Insurgent: A Review

As a fan of the Divergent books for a few years now, I must admit that the recent adaptation of Insurgent, the second novel of the series, has forced me to fall into a bottomless pit filled with complete sadness and utter despair.  With it’s completely different story-line than the novel and its almost humorous and feeble attempt at trying to offer some sitting on the edge of your seats moments, The Divergent Series: Insurgent fails to please fans of the books but nonetheless creates a somewhat decent movie for movie lovers at the same time.

Do you know that feeling when you’re watching a book-to-movie adaption and you hear a line that came straight from the book and you just have this smug, satisfying look on your face?  That never happened with Insurgent.

What I just don’t understand is why directors feel the need to change the plot of novels when it has been proven that when you stick to the story-line, the movie does outstandingly well?  I mean, there’s a reason why the novel became a bestseller; it’s because the story was GOOD.  Some examples of exceptional adaptations include The Fault In Our Stars, the Harry Potter films, The Maze Runner, and the Hunger Games films (excluding the first).  On the other side of the spectrum, some films that did not stick with the story-line and failed miserably include the Percy Jackson films, the Mortal Instruments: City of Bones, and Vampire Academy, just to name a few.

Some notable changes from the book to the movie include this “box” that Jeanine (played by Kate Winslet) has and it contains an important message from the founders of the society and of course, only the supreme Divergent can open it.  In addition, there was a lot of action when there wasn’t supposed to (although I do understand that as much as I hate to admit it, as that is a way to attract more people).  Also, Tris always calls Tobias “Four”, which seems like a very petty thing but it bothers me quite a lot.  Furthermore, Tris can hold a gun right away even though throughout the whole novel she is unable to due to the fact that she had murdered one of her closest friends, not to mention it was her best friend’s boyfriend.  Additionally, in the novel, Tris and Tobias were constantly fighting, but in the film it’s almost like they’re on their honeymoon.  Also, Marcus Eaton, Tobias’ father, had only one line in the film while in the novel he was a major part of the plot.  In addition, a lot of epic scenes that I was looking forward to were cut out of the film which just made me dig even further into my pit of despair.  And finally, a lot of the major themes of the book were cut out, such as betrayal and rebellion.  I could go on, but by the time I listed them all, we would all be dead.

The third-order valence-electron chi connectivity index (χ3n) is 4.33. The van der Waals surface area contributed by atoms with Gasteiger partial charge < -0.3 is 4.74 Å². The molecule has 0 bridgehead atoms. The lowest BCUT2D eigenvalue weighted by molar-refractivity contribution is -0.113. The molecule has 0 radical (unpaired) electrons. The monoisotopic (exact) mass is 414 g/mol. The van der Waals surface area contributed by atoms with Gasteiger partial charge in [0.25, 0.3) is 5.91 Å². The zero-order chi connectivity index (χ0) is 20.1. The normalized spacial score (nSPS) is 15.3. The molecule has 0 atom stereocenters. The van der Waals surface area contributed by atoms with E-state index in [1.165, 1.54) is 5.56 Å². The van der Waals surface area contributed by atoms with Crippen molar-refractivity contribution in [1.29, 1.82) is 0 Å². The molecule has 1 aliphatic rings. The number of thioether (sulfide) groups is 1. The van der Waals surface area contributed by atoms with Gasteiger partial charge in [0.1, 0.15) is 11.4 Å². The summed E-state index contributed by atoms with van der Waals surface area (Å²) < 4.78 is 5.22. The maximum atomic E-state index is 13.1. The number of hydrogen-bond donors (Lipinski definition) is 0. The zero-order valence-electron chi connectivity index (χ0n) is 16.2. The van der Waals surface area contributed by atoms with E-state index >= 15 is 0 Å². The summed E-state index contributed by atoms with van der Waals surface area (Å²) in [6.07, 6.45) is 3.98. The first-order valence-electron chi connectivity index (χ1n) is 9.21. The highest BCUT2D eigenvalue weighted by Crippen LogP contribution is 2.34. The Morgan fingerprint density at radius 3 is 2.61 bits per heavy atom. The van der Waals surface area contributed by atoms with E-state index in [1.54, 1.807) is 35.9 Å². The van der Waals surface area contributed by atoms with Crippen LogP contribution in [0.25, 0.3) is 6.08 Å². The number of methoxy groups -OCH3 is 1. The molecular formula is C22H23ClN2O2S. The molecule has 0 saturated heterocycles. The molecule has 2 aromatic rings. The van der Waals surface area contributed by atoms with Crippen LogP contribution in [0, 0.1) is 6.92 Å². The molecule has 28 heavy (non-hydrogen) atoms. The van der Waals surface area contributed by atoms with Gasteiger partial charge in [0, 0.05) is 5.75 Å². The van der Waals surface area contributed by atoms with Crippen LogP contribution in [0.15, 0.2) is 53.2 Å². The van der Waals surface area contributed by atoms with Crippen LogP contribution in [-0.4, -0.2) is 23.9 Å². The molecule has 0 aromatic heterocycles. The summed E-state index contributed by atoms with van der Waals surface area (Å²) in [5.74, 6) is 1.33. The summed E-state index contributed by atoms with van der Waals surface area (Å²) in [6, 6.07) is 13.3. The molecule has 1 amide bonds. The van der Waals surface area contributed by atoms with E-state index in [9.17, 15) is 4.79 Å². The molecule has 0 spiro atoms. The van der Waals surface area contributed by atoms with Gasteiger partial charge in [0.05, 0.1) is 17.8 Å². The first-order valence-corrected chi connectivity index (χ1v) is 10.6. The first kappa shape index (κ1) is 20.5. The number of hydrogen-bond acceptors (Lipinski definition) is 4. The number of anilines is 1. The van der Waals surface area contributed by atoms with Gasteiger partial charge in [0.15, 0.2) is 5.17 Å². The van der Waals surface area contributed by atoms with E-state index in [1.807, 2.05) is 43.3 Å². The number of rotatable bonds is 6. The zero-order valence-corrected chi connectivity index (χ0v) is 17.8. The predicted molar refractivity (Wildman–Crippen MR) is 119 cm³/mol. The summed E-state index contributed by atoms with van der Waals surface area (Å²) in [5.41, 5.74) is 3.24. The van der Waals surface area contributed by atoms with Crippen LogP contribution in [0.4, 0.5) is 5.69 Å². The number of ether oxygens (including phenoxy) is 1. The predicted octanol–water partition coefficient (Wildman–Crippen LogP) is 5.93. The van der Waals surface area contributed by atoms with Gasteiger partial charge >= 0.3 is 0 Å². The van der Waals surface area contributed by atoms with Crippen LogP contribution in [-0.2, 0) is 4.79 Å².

Although I hate this movie with all of my heart and sincerely hope that they never adapt the third book, Allegiant, because I know that this will happen all over again, the actors, such as Shailene Woodley, Theo James, and Kate Winslet, were phenomenal in this film.  But the people who really stood out were Miles Teller, who plays Peter, and Ansel Elgort, who plays Caleb.  These two acted the part just how I imagined it and they were really the only ones who kept me from getting up and leaving the theatre.

All in all, if you have read the book and you are curious to see what they have done with the film, go ahead and watch it, but don’t say I didn’t warn you.  On the other hand, if all you’re looking for is an action film filled with twists and a fierce heroine as the lead, then by all means watch it because if you don’t compare it to the book, The Divergent Series: Insurgent is a pretty decent film.  In the meantime, I will return to my bottomless pit of despair and continue to feel betrayed about what they (A.K.A. Robert Schwentke and Veronica Roth) have done to me by releasing this film.